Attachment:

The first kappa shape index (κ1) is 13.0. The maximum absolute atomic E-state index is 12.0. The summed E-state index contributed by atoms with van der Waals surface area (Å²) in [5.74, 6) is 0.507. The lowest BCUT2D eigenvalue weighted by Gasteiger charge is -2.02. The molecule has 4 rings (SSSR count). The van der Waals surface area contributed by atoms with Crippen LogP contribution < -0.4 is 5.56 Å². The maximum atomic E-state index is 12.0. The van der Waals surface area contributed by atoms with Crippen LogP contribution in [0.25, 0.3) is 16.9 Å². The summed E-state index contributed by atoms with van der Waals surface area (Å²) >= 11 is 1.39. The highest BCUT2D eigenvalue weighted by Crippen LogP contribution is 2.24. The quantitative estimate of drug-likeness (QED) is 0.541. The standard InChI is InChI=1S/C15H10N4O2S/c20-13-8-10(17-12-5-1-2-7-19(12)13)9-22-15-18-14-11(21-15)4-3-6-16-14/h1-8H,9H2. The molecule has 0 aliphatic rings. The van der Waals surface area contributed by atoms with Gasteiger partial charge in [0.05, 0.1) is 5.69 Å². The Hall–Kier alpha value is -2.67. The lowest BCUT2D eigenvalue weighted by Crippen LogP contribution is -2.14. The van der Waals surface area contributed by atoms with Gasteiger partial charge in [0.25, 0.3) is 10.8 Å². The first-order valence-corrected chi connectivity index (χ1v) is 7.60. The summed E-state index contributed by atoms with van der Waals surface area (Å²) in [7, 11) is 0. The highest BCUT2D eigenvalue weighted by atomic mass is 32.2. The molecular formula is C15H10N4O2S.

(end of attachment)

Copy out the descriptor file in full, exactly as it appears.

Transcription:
The first kappa shape index (κ1) is 13.0. The maximum absolute atomic E-state index is 12.0. The summed E-state index contributed by atoms with van der Waals surface area (Å²) in [5.74, 6) is 0.507. The lowest BCUT2D eigenvalue weighted by Gasteiger charge is -2.02. The molecule has 4 rings (SSSR count). The van der Waals surface area contributed by atoms with Crippen LogP contribution < -0.4 is 5.56 Å². The maximum atomic E-state index is 12.0. The van der Waals surface area contributed by atoms with Crippen LogP contribution in [0.25, 0.3) is 16.9 Å². The summed E-state index contributed by atoms with van der Waals surface area (Å²) >= 11 is 1.39. The highest BCUT2D eigenvalue weighted by Crippen LogP contribution is 2.24. The quantitative estimate of drug-likeness (QED) is 0.541. The standard InChI is InChI=1S/C15H10N4O2S/c20-13-8-10(17-12-5-1-2-7-19(12)13)9-22-15-18-14-11(21-15)4-3-6-16-14/h1-8H,9H2. The molecule has 0 aliphatic rings. The van der Waals surface area contributed by atoms with Gasteiger partial charge in [0.05, 0.1) is 5.69 Å². The Hall–Kier alpha value is -2.67. The lowest BCUT2D eigenvalue weighted by Crippen LogP contribution is -2.14. The van der Waals surface area contributed by atoms with Gasteiger partial charge in [0.25, 0.3) is 10.8 Å². The first-order valence-corrected chi connectivity index (χ1v) is 7.60. The summed E-state index contributed by atoms with van der Waals surface area (Å²) in [7, 11) is 0. The highest BCUT2D eigenvalue weighted by atomic mass is 32.2. The molecular formula is C15H10N4O2S.